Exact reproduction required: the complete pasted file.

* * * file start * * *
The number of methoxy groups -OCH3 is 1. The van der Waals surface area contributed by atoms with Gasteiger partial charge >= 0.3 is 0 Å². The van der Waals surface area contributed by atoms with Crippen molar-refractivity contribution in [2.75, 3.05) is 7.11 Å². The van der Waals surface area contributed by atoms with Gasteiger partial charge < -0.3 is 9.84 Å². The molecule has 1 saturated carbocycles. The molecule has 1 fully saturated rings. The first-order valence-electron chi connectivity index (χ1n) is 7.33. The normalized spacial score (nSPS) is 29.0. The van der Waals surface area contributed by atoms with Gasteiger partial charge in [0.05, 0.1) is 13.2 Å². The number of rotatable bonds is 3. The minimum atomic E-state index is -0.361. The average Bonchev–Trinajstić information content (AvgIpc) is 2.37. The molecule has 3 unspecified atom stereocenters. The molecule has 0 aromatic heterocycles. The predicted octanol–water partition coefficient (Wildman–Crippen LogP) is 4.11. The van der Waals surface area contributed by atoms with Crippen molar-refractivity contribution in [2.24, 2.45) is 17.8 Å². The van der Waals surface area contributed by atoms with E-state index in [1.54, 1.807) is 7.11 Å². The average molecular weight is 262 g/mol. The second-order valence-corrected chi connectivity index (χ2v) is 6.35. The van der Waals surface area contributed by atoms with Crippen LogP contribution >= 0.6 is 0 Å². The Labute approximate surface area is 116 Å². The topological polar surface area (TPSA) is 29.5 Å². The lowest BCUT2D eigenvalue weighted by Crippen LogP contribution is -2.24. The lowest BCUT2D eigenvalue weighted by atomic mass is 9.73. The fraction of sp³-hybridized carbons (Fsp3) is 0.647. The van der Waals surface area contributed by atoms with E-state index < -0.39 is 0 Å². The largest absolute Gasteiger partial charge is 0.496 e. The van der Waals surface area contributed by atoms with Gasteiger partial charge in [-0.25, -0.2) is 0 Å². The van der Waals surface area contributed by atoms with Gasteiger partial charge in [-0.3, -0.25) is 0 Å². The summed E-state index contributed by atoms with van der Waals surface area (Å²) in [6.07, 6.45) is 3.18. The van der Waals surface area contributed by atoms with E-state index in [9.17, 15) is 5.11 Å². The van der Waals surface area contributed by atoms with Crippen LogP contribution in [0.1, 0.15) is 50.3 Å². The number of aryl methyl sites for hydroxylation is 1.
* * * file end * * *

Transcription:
The number of methoxy groups -OCH3 is 1. The van der Waals surface area contributed by atoms with Gasteiger partial charge >= 0.3 is 0 Å². The van der Waals surface area contributed by atoms with Crippen molar-refractivity contribution in [2.75, 3.05) is 7.11 Å². The van der Waals surface area contributed by atoms with Gasteiger partial charge < -0.3 is 9.84 Å². The molecule has 1 saturated carbocycles. The molecule has 1 fully saturated rings. The first-order valence-electron chi connectivity index (χ1n) is 7.33. The normalized spacial score (nSPS) is 29.0. The van der Waals surface area contributed by atoms with Gasteiger partial charge in [0.05, 0.1) is 13.2 Å². The number of rotatable bonds is 3. The minimum atomic E-state index is -0.361. The average Bonchev–Trinajstić information content (AvgIpc) is 2.37. The molecule has 3 unspecified atom stereocenters. The molecule has 0 aromatic heterocycles. The predicted octanol–water partition coefficient (Wildman–Crippen LogP) is 4.11. The van der Waals surface area contributed by atoms with Crippen molar-refractivity contribution in [2.24, 2.45) is 17.8 Å². The van der Waals surface area contributed by atoms with E-state index in [1.54, 1.807) is 7.11 Å². The average molecular weight is 262 g/mol. The second-order valence-corrected chi connectivity index (χ2v) is 6.35. The van der Waals surface area contributed by atoms with Crippen LogP contribution >= 0.6 is 0 Å². The Labute approximate surface area is 116 Å². The topological polar surface area (TPSA) is 29.5 Å². The lowest BCUT2D eigenvalue weighted by Crippen LogP contribution is -2.24. The lowest BCUT2D eigenvalue weighted by atomic mass is 9.73. The fraction of sp³-hybridized carbons (Fsp3) is 0.647. The van der Waals surface area contributed by atoms with E-state index < -0.39 is 0 Å². The largest absolute Gasteiger partial charge is 0.496 e. The van der Waals surface area contributed by atoms with Gasteiger partial charge in [-0.25, -0.2) is 0 Å². The van der Waals surface area contributed by atoms with Gasteiger partial charge in [-0.3, -0.25) is 0 Å². The summed E-state index contributed by atoms with van der Waals surface area (Å²) in [6.07, 6.45) is 3.18. The van der Waals surface area contributed by atoms with E-state index in [9.17, 15) is 5.11 Å². The van der Waals surface area contributed by atoms with Crippen LogP contribution in [0.1, 0.15) is 50.3 Å². The number of aryl methyl sites for hydroxylation is 1.